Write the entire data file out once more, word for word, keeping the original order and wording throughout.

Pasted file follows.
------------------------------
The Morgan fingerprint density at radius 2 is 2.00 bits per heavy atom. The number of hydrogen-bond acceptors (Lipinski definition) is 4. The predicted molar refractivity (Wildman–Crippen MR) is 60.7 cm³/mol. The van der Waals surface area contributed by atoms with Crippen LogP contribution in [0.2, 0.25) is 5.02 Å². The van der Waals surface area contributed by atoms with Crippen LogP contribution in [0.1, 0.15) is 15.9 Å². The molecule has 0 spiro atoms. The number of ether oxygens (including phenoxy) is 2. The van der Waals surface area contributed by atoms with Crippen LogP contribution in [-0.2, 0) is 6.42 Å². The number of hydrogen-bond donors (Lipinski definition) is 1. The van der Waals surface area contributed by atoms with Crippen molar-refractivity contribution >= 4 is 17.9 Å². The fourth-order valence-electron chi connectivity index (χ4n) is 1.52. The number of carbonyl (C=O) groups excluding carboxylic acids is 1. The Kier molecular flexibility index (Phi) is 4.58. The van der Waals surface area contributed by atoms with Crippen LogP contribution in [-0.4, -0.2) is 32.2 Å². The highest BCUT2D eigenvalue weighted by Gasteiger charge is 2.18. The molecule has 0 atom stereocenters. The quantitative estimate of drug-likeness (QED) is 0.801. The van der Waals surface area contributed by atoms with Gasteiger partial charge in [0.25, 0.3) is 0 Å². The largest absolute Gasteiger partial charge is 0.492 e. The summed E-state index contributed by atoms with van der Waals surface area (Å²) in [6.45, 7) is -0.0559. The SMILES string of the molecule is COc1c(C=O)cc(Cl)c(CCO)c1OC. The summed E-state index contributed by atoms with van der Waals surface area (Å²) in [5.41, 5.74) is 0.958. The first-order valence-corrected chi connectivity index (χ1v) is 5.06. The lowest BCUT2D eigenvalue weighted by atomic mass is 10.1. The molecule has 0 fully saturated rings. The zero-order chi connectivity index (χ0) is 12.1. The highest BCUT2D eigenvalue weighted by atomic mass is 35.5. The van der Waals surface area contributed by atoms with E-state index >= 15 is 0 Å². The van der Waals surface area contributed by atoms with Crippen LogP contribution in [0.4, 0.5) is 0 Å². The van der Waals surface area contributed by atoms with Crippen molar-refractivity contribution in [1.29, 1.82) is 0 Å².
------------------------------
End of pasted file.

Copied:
The Morgan fingerprint density at radius 2 is 2.00 bits per heavy atom. The number of hydrogen-bond acceptors (Lipinski definition) is 4. The predicted molar refractivity (Wildman–Crippen MR) is 60.7 cm³/mol. The van der Waals surface area contributed by atoms with Crippen LogP contribution in [0.2, 0.25) is 5.02 Å². The van der Waals surface area contributed by atoms with Crippen LogP contribution in [0.1, 0.15) is 15.9 Å². The molecule has 0 spiro atoms. The number of ether oxygens (including phenoxy) is 2. The van der Waals surface area contributed by atoms with Crippen LogP contribution in [-0.2, 0) is 6.42 Å². The number of hydrogen-bond donors (Lipinski definition) is 1. The van der Waals surface area contributed by atoms with Crippen molar-refractivity contribution >= 4 is 17.9 Å². The fourth-order valence-electron chi connectivity index (χ4n) is 1.52. The number of carbonyl (C=O) groups excluding carboxylic acids is 1. The Kier molecular flexibility index (Phi) is 4.58. The van der Waals surface area contributed by atoms with Crippen LogP contribution in [-0.4, -0.2) is 32.2 Å². The highest BCUT2D eigenvalue weighted by Gasteiger charge is 2.18. The molecule has 0 atom stereocenters. The quantitative estimate of drug-likeness (QED) is 0.801. The van der Waals surface area contributed by atoms with Gasteiger partial charge in [0.25, 0.3) is 0 Å². The largest absolute Gasteiger partial charge is 0.492 e. The summed E-state index contributed by atoms with van der Waals surface area (Å²) in [6.45, 7) is -0.0559. The SMILES string of the molecule is COc1c(C=O)cc(Cl)c(CCO)c1OC. The summed E-state index contributed by atoms with van der Waals surface area (Å²) in [5.41, 5.74) is 0.958. The first-order valence-corrected chi connectivity index (χ1v) is 5.06. The lowest BCUT2D eigenvalue weighted by atomic mass is 10.1. The molecule has 0 fully saturated rings. The zero-order chi connectivity index (χ0) is 12.1. The highest BCUT2D eigenvalue weighted by atomic mass is 35.5. The van der Waals surface area contributed by atoms with E-state index >= 15 is 0 Å². The van der Waals surface area contributed by atoms with Crippen LogP contribution in [0.4, 0.5) is 0 Å². The van der Waals surface area contributed by atoms with Crippen molar-refractivity contribution in [1.29, 1.82) is 0 Å².